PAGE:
James Joyce, adapted for the Stage by Dermot Bolger
Paterson’s Land


Ulysses may be one of the most famous (and possibly least read) novels of the last century but it is not often adapted for other media and certainly not in full.

Therefore, Dermot Bolger and his director for Glasgow’s Tron, Andy Arnold are to be congratulated on even embarking on this venture, let alone doing a pretty good job of it.

They enable viewers to get a sense of the scope and language of the original in only two hours twenty minutes.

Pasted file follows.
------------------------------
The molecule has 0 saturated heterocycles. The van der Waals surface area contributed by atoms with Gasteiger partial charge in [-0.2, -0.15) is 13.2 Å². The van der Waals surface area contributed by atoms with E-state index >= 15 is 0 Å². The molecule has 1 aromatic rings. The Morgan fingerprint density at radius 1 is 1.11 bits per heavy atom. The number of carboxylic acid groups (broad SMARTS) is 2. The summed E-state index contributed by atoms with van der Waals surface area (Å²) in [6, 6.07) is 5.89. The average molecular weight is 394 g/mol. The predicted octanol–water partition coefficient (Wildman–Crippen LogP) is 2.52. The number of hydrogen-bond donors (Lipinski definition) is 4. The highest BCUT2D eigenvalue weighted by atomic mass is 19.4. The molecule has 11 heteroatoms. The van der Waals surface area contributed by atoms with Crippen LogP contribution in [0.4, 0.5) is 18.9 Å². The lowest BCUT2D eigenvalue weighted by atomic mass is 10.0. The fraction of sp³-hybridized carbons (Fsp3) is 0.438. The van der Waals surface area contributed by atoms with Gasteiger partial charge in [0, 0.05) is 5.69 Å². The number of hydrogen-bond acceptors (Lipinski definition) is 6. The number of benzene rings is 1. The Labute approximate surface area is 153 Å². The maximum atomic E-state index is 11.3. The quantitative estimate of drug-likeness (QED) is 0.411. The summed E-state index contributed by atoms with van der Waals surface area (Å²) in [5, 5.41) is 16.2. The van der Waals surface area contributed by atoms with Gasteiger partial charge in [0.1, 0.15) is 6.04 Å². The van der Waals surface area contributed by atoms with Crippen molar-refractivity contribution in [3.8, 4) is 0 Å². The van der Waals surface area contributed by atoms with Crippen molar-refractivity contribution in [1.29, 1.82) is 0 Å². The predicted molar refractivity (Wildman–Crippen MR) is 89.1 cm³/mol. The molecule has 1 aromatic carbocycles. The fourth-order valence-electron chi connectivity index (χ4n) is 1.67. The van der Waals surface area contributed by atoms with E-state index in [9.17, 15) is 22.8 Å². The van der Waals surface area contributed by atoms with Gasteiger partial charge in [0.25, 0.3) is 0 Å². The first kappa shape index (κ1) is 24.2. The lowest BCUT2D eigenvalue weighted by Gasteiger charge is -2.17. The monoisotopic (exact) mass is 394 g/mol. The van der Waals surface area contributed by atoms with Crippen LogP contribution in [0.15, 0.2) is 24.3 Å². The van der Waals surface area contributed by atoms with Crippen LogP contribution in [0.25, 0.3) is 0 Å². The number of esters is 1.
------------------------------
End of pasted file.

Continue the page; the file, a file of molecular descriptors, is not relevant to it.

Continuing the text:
The ensemble company’s approach to Bloomsday in 1904 is determinedly impressionistic, scenes melting into each other and fantasies addressed as seriously as real life.

The first half and finale are boldly led by Muireann Kelly as Molly Bloom, the larger than life wife of quiet protagonist Leopold, played by Jean-Paul van Cauwelaert.

This version includes many of the themes that permeate what might be the most famous day in literary history. Sex and religion are in the vanguard, though gambling and memory also play significant roles.

All of the favourite characters are also there in a performance that really does bring Dublin 1904 into focus, leaving spectators with a great impression of what life then really must have been like, as least for one man.

Reviewer: Philip Fisher

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